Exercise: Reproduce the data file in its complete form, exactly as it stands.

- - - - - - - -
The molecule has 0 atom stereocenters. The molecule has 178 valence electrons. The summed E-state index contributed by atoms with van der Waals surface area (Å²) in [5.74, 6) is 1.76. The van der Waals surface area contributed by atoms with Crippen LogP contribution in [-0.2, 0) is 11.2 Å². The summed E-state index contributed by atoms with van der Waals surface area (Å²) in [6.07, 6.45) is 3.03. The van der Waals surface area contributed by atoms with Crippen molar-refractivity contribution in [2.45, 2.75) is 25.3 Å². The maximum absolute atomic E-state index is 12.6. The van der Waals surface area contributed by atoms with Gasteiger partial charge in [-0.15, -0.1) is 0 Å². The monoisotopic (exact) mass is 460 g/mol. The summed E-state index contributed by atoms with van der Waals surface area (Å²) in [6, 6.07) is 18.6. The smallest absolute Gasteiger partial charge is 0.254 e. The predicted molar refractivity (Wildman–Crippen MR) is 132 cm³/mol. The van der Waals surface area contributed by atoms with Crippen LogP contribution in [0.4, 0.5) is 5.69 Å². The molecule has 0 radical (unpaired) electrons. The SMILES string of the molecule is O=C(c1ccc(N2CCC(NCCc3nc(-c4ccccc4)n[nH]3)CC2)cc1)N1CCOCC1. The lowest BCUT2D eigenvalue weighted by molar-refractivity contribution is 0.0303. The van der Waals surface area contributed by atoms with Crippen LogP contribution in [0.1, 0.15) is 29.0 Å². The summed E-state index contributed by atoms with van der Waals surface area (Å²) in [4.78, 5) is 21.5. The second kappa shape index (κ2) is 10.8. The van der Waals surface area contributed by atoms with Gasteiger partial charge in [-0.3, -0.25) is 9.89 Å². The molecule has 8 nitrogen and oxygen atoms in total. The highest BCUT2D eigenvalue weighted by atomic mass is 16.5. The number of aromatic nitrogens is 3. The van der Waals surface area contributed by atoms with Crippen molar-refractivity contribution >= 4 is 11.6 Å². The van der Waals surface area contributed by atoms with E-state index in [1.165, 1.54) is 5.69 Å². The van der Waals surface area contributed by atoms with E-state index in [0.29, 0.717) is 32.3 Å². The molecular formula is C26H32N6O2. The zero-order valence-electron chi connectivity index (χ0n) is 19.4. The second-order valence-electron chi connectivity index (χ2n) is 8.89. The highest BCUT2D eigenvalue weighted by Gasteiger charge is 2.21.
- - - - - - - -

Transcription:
The molecule has 0 atom stereocenters. The molecule has 178 valence electrons. The summed E-state index contributed by atoms with van der Waals surface area (Å²) in [5.74, 6) is 1.76. The van der Waals surface area contributed by atoms with Crippen LogP contribution in [-0.2, 0) is 11.2 Å². The summed E-state index contributed by atoms with van der Waals surface area (Å²) in [6.07, 6.45) is 3.03. The van der Waals surface area contributed by atoms with Crippen molar-refractivity contribution in [2.45, 2.75) is 25.3 Å². The maximum absolute atomic E-state index is 12.6. The van der Waals surface area contributed by atoms with Gasteiger partial charge in [-0.15, -0.1) is 0 Å². The monoisotopic (exact) mass is 460 g/mol. The summed E-state index contributed by atoms with van der Waals surface area (Å²) in [6, 6.07) is 18.6. The smallest absolute Gasteiger partial charge is 0.254 e. The predicted molar refractivity (Wildman–Crippen MR) is 132 cm³/mol. The van der Waals surface area contributed by atoms with Crippen LogP contribution in [0.4, 0.5) is 5.69 Å². The molecule has 0 radical (unpaired) electrons. The SMILES string of the molecule is O=C(c1ccc(N2CCC(NCCc3nc(-c4ccccc4)n[nH]3)CC2)cc1)N1CCOCC1. The lowest BCUT2D eigenvalue weighted by molar-refractivity contribution is 0.0303. The van der Waals surface area contributed by atoms with Crippen LogP contribution in [0.1, 0.15) is 29.0 Å². The summed E-state index contributed by atoms with van der Waals surface area (Å²) in [4.78, 5) is 21.5. The second kappa shape index (κ2) is 10.8. The van der Waals surface area contributed by atoms with Gasteiger partial charge in [-0.3, -0.25) is 9.89 Å². The molecule has 8 nitrogen and oxygen atoms in total. The highest BCUT2D eigenvalue weighted by atomic mass is 16.5. The number of aromatic nitrogens is 3. The van der Waals surface area contributed by atoms with Crippen molar-refractivity contribution >= 4 is 11.6 Å². The van der Waals surface area contributed by atoms with E-state index in [1.165, 1.54) is 5.69 Å². The van der Waals surface area contributed by atoms with E-state index in [0.29, 0.717) is 32.3 Å². The molecular formula is C26H32N6O2. The zero-order valence-electron chi connectivity index (χ0n) is 19.4. The second-order valence-electron chi connectivity index (χ2n) is 8.89. The highest BCUT2D eigenvalue weighted by Gasteiger charge is 2.21.